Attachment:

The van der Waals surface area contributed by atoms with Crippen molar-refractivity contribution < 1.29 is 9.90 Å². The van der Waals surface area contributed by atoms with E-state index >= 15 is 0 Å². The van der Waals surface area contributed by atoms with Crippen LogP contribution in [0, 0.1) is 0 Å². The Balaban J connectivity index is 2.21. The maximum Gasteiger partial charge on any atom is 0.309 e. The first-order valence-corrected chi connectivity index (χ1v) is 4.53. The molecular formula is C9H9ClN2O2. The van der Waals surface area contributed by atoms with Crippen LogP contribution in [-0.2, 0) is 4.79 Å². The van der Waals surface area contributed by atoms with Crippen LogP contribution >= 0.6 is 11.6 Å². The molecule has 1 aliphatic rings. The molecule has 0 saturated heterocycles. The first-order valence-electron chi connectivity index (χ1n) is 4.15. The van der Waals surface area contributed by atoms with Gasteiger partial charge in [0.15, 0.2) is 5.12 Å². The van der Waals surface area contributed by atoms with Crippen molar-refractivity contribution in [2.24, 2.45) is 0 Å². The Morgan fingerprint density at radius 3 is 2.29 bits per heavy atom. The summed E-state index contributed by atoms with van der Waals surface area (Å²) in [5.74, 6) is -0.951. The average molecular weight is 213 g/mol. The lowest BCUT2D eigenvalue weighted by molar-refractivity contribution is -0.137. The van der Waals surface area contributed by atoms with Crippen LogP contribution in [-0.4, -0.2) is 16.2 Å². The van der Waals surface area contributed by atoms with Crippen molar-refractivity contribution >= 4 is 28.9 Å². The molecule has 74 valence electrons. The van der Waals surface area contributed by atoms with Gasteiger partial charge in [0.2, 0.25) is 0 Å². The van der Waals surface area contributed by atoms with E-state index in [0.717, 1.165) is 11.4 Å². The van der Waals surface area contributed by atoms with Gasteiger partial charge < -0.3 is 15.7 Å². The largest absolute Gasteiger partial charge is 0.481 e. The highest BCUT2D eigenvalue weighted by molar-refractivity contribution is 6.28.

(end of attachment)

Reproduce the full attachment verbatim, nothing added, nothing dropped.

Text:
The van der Waals surface area contributed by atoms with Crippen molar-refractivity contribution < 1.29 is 9.90 Å². The van der Waals surface area contributed by atoms with E-state index >= 15 is 0 Å². The van der Waals surface area contributed by atoms with Crippen LogP contribution in [0, 0.1) is 0 Å². The Balaban J connectivity index is 2.21. The maximum Gasteiger partial charge on any atom is 0.309 e. The first-order valence-corrected chi connectivity index (χ1v) is 4.53. The molecular formula is C9H9ClN2O2. The van der Waals surface area contributed by atoms with Crippen LogP contribution in [-0.2, 0) is 4.79 Å². The van der Waals surface area contributed by atoms with Crippen LogP contribution >= 0.6 is 11.6 Å². The molecule has 1 aliphatic rings. The molecule has 0 saturated heterocycles. The first-order valence-electron chi connectivity index (χ1n) is 4.15. The van der Waals surface area contributed by atoms with Gasteiger partial charge in [0.15, 0.2) is 5.12 Å². The van der Waals surface area contributed by atoms with Crippen molar-refractivity contribution in [2.24, 2.45) is 0 Å². The Morgan fingerprint density at radius 3 is 2.29 bits per heavy atom. The summed E-state index contributed by atoms with van der Waals surface area (Å²) in [5.74, 6) is -0.951. The average molecular weight is 213 g/mol. The lowest BCUT2D eigenvalue weighted by molar-refractivity contribution is -0.137. The van der Waals surface area contributed by atoms with Crippen LogP contribution in [-0.4, -0.2) is 16.2 Å². The van der Waals surface area contributed by atoms with Crippen molar-refractivity contribution >= 4 is 28.9 Å². The molecule has 74 valence electrons. The van der Waals surface area contributed by atoms with Gasteiger partial charge in [0.2, 0.25) is 0 Å². The van der Waals surface area contributed by atoms with E-state index in [0.717, 1.165) is 11.4 Å². The van der Waals surface area contributed by atoms with Gasteiger partial charge < -0.3 is 15.7 Å². The largest absolute Gasteiger partial charge is 0.481 e. The highest BCUT2D eigenvalue weighted by molar-refractivity contribution is 6.28.